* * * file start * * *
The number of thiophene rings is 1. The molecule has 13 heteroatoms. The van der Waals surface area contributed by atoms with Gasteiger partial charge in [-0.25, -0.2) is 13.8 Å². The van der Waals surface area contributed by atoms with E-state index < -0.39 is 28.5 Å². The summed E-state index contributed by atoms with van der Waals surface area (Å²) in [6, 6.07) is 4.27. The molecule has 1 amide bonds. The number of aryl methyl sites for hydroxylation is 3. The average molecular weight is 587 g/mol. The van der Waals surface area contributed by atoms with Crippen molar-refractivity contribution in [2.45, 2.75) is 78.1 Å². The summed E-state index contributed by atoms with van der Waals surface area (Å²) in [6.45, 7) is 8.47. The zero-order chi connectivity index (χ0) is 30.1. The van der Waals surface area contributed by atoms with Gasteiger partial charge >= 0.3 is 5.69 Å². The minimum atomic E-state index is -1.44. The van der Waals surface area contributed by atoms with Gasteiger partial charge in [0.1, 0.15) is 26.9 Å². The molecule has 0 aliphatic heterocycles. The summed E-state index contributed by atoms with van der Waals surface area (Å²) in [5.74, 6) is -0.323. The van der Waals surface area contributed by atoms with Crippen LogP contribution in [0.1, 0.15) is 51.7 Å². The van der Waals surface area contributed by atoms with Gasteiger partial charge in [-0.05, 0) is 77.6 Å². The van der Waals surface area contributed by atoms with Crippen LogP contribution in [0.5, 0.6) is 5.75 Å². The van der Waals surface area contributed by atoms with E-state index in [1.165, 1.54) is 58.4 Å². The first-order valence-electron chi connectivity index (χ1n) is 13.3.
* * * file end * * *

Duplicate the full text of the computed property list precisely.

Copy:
The number of thiophene rings is 1. The molecule has 13 heteroatoms. The van der Waals surface area contributed by atoms with Gasteiger partial charge in [-0.25, -0.2) is 13.8 Å². The van der Waals surface area contributed by atoms with E-state index < -0.39 is 28.5 Å². The summed E-state index contributed by atoms with van der Waals surface area (Å²) in [6, 6.07) is 4.27. The molecule has 1 amide bonds. The number of aryl methyl sites for hydroxylation is 3. The average molecular weight is 587 g/mol. The van der Waals surface area contributed by atoms with Crippen molar-refractivity contribution in [2.45, 2.75) is 78.1 Å². The summed E-state index contributed by atoms with van der Waals surface area (Å²) in [6.45, 7) is 8.47. The zero-order chi connectivity index (χ0) is 30.1. The van der Waals surface area contributed by atoms with Gasteiger partial charge >= 0.3 is 5.69 Å². The minimum atomic E-state index is -1.44. The van der Waals surface area contributed by atoms with Gasteiger partial charge in [0.1, 0.15) is 26.9 Å². The molecule has 0 aliphatic heterocycles. The summed E-state index contributed by atoms with van der Waals surface area (Å²) in [5.74, 6) is -0.323. The van der Waals surface area contributed by atoms with Crippen LogP contribution in [0.1, 0.15) is 51.7 Å². The van der Waals surface area contributed by atoms with Gasteiger partial charge in [-0.05, 0) is 77.6 Å². The van der Waals surface area contributed by atoms with Crippen LogP contribution in [0.5, 0.6) is 5.75 Å². The van der Waals surface area contributed by atoms with E-state index in [1.165, 1.54) is 58.4 Å². The first-order valence-electron chi connectivity index (χ1n) is 13.3.